Article of the month: On the side of democracy

Brussels is not empowered to be a policeman for liberal democracy in Europe. Not yet. But should it be? Following recent developments in Hungary and Romania, Jan-Werner Müller argues that it is legitimate for Brussels to interfere in individual member states as a democracy watchdog -- and not least in the interests of upholding one of the key aims of European enlargement. Namely, "to consolidate liberal democracies":

"Hence neither Hungarian Prime Minister Viktor Orbán nor Romanian Prime Minister Victor Ponta are right to accuse Brussels of some form of Euro-colonialism: Orbán, for instance, compared the EU to Turks, Habsburgs and Russians -- former oppressors of the freedom-loving Magyars. In fact, 'they' are only reminding the Hungarians and Romanians how they wanted to live when they joined the Union in 2004 and 2007 respectively."

However, it's not merely the fate of certain member states that is at stake, as Müller makes abundantly clear:

"Strictly speaking, there are no purely internal affairs for EU member states; all EU citizens are affected by developments in a particular member state, as long as that country's executive remains in the Council and keeps voting on European law. This fact of interdependence has been brought home to Europeans by the eurocrisis, but it has mostly been interpreted in financial and economic terms. Yet there is political interdependence, too."

Having dispatched with concerns that commonly accompany the prospect of intervention, Müller outlines "the missing tool kit" for effective democracy-protection when faced with systematically illiberal governments. After all, he concludes, "as one political community, the EU has outer and inner boundaries: where liberal democracy and the rule of law cease to function, there Europe ends."

Jan-Werner Müller
On the side of democracy
Should Brussels intervene in EU member states?

This article is available in English

Hungary in focus

In recent years, Hungary has been a constant concern for anyone interested in European politics and Eurozine has published extensively on different aspects of the Hungarian situation. Ahead of the Hungarian elections in 2014, we have collected some of those articles dealing with both recent developments and broader issues relating to Hungarian politics, history and culture.

This collection of texts puts into perspective how, after the fall of the Iron Curtain, Hungary's democratic reforms were held up as an example to the states of central eastern Europe. Twenty years later, the political process suffered a sudden reversal following the election in 2010 of the Fidesz government under Viktor Orbán. Now the dismantling of Hungary's political and constitutional system continues.

However, the focus also includes a series of responses to serious unrest on the streets of Budapest in September 2006 after the then Hungarian Prime Minister Ferenc Gyurcsány admitted to downplaying the scale of the national debt in the run-up to elections earlier the same year.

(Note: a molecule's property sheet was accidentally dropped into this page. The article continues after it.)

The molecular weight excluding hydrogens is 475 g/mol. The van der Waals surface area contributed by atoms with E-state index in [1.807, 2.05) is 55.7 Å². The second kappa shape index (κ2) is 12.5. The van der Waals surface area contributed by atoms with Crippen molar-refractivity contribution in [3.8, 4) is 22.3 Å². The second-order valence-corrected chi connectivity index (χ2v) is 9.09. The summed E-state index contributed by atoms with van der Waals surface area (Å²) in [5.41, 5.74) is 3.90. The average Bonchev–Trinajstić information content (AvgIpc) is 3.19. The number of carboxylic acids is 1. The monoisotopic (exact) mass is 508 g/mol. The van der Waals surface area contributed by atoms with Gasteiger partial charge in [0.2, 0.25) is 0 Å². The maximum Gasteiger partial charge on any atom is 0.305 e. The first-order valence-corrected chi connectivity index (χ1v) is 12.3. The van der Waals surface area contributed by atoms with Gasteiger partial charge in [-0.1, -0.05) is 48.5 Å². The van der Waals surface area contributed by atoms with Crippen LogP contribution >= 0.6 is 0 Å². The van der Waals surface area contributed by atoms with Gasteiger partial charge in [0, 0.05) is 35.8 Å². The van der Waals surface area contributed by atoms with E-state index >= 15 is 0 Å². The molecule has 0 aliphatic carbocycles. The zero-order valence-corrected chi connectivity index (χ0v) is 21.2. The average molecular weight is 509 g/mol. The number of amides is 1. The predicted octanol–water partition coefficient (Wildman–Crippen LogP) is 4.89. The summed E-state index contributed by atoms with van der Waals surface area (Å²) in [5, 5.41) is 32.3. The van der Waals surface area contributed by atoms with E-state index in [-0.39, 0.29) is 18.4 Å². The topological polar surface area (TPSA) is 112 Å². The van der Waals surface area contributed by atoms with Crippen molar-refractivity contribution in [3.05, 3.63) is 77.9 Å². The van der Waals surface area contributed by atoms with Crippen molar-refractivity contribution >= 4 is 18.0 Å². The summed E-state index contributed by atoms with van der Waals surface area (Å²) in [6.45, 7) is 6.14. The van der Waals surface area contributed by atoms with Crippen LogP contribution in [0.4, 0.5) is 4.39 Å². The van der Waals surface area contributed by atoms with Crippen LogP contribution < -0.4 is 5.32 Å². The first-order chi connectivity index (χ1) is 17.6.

Read all articles in the Hungary focus

The end of the state? Discussion on 10 June in Vienna

The nation-state faces more challenges than it has defenders. Wealthy citizens live their financial lives abroad, preventing the state from aiding others. The European Union has been halted in midcourse, with mixed sovereignty providing an excuse for nationalist demagogy among its members. In Russia, Ukraine and Belarus, those who claim to defend the traditional state are often defending little more than the clique that happens to control it. In the United States, not only the Tea Party regards the state as a problem rather than a means of solving problems.

The ideological wars of the last century were all about the future of the state. Now that these conflicts of ideas are in the past, can the state survive without ideas? Can the state be a functional reality without an animating mission? On 10 June in Vienna, Timothy Snyder, Ivan Krastev and Marci Shore will discuss the fate of the state on the basis of Snyder's and Tony Judt's book Thinking the twentieth century.

The event is a cooperation with the Institute for Human Sciences in Vienna.

More on the Vienna event The end of the state?

Independent Levada Centre branded "foreign agent"

Eurozine partner Osteuropa is spearheading an appeal for solidarity with the Levada Centre, led by sociologist and Eurozine contributor Lev Gudkov. The Moscow-based centre, an independent opinion research agency, has received a warning from Savelov Interdistrict Prosecutor's Office claiming that the publication of sociological survey results represents a form of political, rather than scientific activity.

Gudkov states that the Russian authorities' attempt to defame the Levada Centre as a "foreign agent", owing to its receipt of "funding from abroad", puts the centre "in an extremely difficult situation, basically forcing it to stop its work as an independent sociological research organization conducting regular public opinion polls in Russia."

Eurozine has signed the online petition protesting this blatant attack on academic freedom in Russia. So has meanwhile more than 12 thousand individuals and organizations.